Nick Denton’s tax havens
Fortune reports that Gawker’s founder hides assets in a number of tax havens, avoiding taxes. There’s a holding company in the Cayman Islands, a subsidiary in Hungary, and a British holding company called Greenmount Creek, which is controlled by the Denton family trust. Gawker, financially hobbled by a $140-million verdict in a lawsuit brought by Hulk Hogan and funded by billionaire Peter Thiel, has agreed to sell to Univision for $135 million. But will Hogan ever be able to collect? Denton plans to appeal the verdict. Fortune
Floods destroy 40,000 homes in Louisiana
After massive flooding from two feet of rain in 48 hours, Governor John Bel Edwards said the state is beginning to recover. More than 30,000 people have been rescued from homes since Friday. FEMA administrator Craig Fugate dubbed the issue a “very large disaster;” flooding could continue. CBS News
Building a Better Leader
The number of people quitting self-employment…
…is rising. And the number who are self-employed has fallen 8.1% over the past 20 years, despite the rise of the gig economy. Small Biz Trends
Female CEOs have a 27% chance…
…of becoming the target of an activist investor. The chances for a male CEO? Almost zero. Fortune
Facebook’s point system for hiring diverse candidates…
…hasn’t proven effective. Recruiters were given 2 points for every black, Hispanic, or female engineer they hired, 1 point for everyone else; point totals affect bonuses. But the system has had almost no effect on Facebook’s diversity. WSJ
Barnes & Noble CEO ousted…
…after less than a year. The board removed Ron Boire because he “was not a good fit,” the company said. Boire announced a turnaround plan, including four new concept stores that would serve beer and wine, two months ago. His role will be covered by a few Barnes & Noble execs until a replacement is found. Fortune
Ford to unleash self-driving taxi fleet
Mark Fields‘s company will release a vehicle that won’t have a steering wheel or pedals in order to serve “commercial” entities, like ridesharing services. It’s unclear if Ford plans to operate the vehicles itself through a ridesharing service of its own making, or to pursue a partnership. It expects to release the vehicles by 2021. Financial Times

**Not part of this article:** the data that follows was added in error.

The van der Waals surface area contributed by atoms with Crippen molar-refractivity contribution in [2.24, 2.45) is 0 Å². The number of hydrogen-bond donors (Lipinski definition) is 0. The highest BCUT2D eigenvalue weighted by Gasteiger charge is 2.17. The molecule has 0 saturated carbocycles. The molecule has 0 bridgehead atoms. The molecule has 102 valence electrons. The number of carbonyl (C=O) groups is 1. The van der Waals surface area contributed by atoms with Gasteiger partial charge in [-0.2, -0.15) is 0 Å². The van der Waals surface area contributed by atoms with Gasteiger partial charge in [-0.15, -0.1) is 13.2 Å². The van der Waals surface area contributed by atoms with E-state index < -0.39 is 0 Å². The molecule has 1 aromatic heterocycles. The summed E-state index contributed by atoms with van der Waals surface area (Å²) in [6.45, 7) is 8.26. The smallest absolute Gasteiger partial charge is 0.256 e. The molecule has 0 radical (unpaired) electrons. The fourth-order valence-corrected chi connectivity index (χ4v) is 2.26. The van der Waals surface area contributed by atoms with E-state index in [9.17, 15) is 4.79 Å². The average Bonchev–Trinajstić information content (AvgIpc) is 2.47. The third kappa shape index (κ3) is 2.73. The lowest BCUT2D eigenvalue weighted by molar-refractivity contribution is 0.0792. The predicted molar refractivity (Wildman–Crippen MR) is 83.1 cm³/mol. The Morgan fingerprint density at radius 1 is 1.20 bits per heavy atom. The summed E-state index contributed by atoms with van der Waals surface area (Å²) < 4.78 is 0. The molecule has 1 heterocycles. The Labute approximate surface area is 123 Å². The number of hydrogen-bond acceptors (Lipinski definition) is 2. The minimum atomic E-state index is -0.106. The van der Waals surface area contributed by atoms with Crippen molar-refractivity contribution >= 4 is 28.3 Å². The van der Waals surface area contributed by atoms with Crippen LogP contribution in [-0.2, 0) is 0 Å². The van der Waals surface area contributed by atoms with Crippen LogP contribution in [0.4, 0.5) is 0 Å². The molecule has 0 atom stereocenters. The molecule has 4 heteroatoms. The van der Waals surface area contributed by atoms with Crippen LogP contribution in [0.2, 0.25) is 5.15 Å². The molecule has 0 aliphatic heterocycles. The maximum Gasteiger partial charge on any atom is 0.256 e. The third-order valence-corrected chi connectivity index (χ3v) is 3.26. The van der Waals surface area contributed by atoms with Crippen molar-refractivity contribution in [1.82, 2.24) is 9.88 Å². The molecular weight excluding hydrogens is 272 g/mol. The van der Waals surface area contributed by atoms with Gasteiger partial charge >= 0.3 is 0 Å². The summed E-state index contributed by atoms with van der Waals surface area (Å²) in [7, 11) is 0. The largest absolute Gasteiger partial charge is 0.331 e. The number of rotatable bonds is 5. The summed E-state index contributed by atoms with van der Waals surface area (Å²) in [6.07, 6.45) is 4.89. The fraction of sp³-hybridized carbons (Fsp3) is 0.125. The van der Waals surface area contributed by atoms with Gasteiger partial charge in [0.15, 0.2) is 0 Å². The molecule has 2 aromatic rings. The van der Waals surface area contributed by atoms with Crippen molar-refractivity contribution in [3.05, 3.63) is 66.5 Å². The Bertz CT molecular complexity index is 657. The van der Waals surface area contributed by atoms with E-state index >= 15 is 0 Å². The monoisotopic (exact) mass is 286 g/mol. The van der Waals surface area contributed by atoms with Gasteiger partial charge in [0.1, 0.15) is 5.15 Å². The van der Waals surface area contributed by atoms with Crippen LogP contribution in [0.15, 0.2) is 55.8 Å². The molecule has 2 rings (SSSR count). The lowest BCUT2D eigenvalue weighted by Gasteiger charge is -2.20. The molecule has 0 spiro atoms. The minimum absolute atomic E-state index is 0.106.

Has the NSA been hacked?
A number of powerful hacking tools reportedly used by the NSA, with code names like Epicbanana and Buzzdirection, have appeared online in recent days. Former NSA employees say the files appear to be real. If the agency, headed by Michael Rogers, has been hacked, it means another country might be able to use the tools to exploit organizations with weak security. Washington Post
Up or Out
The NFL has named Washington D.C. police chief Cathy Lanier as its head of security. Fortune
Sophos has named former GoPro executive Tony Young as its CIO. Yahoo Finance
Fortune Reads and Videos
Roger Ailes is reportedly advising Donald Trump…
…in preparation for the debates. The campaign denies it. Fortune
Facebook traffic for top U.S. publishers has declined…
…as much as 50% in the second quarter. The likely reason is a change in Facebook’s algorithm. Fortune
Amazon buys another gaming company
This time it’s gaming community Curse, as Jeff Bezos‘s company tries to boost Twitch, its game-viewing service. Fortune
Vacancy rates for luxury apartments…
…have increased to 18% a year-and-a-half after buildings open. With developers largely ignoring middle-income apartments, an imbalance has risen that could lead to problems in a downturn. Fortune
Oracle founder Larry Ellison turns 72 today. Biography